Phenology (the timing of life cycle events such as growth, breeding, or migration) is among the most sensitive organismal traits to climate and environmental change. In recent years, phenological shifts have been documented in numerous taxa, in traits such as flowering time, migration, hibernation and/or emergence. These shifts can be rapid, and they are presumably a key part of how species adapt to changing conditions. But to what extent are phenologies evolving at the molecular level?
Hoffmann and Sgro tried to address that question in a 2011 Nature review:
In an attempt to demonstrate evolutionary responses to climate change, genetic differences in space have been compared over time in a few cases… These have provided the strongest evidence for evolutionary responses in traits related to the timing of activity or reproduction.
A new study by Franks et al. in Molecular Ecology can now be added to that catalog. These authors focus on the invasive annual, field mustard (Brassica rapa), which in southern California was subjected to a natural, multi-year drought. Previous work (Franks et al. 2007 PNAS) described B. rapa’s response to that drought; specifically, there were shifts in flowering time of 1.9 and 8.6 days for populations from two contrasting habitats.
In their most recent paper, Franks et al. (2016) performed whole-genome shotgun sequencing of samples collected pre- and post-drought from the two habitats. After mapping reads to the B. rapa draft genome, the authors calculated gene-wise fixation indices between the temporal samples. They identified 855 genes as statistically significant outliers (all comparisons had FST > 0.1). Many of the most strongly differentiated genes they identified are indeed involved in drought response or other key physiological processes.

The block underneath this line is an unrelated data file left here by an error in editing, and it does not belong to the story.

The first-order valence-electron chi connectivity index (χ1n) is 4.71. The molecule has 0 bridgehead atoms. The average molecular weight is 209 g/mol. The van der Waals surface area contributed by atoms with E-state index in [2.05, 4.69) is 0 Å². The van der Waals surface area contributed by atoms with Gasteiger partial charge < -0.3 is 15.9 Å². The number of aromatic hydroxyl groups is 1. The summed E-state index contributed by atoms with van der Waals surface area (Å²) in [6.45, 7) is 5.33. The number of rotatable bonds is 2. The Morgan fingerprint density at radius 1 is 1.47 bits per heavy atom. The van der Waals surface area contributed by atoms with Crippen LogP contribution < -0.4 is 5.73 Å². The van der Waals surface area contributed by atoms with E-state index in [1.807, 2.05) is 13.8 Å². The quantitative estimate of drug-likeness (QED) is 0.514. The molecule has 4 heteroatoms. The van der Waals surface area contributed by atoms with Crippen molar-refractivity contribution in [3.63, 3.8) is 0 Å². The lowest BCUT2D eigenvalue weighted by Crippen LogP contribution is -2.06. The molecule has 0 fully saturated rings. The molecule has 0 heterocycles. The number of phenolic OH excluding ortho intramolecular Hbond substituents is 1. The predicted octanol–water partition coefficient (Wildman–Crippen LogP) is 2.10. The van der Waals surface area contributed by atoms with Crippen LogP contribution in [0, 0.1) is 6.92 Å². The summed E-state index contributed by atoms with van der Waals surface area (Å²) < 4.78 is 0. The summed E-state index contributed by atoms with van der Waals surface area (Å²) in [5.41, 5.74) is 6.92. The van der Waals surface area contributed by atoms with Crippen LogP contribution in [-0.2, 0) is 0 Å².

[Our] approach allowed us to observe genetic changes in the populations directly, uncovering clear evidence of the evolution of allele frequencies, which likely include the alleles responsible for the evolutionary change in phenotypes… It thus appears that genetic changes occurred in these populations over a very short period of time, supporting the idea that evolutionary changes in natural populations can occur rapidly enough to be observed.
Perhaps the most intriguing finding of Franks et al. is that, while both populations evolved in response to drought, the majority of genes under selection (>98%) is unique to each habitat. This suggests that selection is acting in complex ways, across different gene pools and in different settings, to drive phenological adaptation. It is possible that such adaptive flexibility may indeed bode well for species’ ability to cope with shorter-term climatic changes. However, the work of Franks et al. and others reminds us that sufficient standing genetic variation on which selection can work is a crucial prerequisite.
Franks, S.J., Kane, N.C., O’Hara, N.B., Tittes, S., Rest, J.S., 2016. Rapid genome-wide evolution in Brassica rapa populations following drought revealed by sequencing of ancestral and descendant gene pools. Mol. Ecol. 25: 3622–3631. doi:10.1111/mec.13615
Franks, S.J., Sim, S., Weis, A.E., 2007. Rapid evolution of flowering time by an annual plant in response to a climate fluctuation. Proc. Natl. Acad. Sci. 104: 1278–1282. doi:10.1073/pnas.0608379104
Hoffmann, A.A., Sgrò, C.M., 2011. Climate change and evolutionary adaptation. Nature 470:479–485. doi:10.1038/nature09670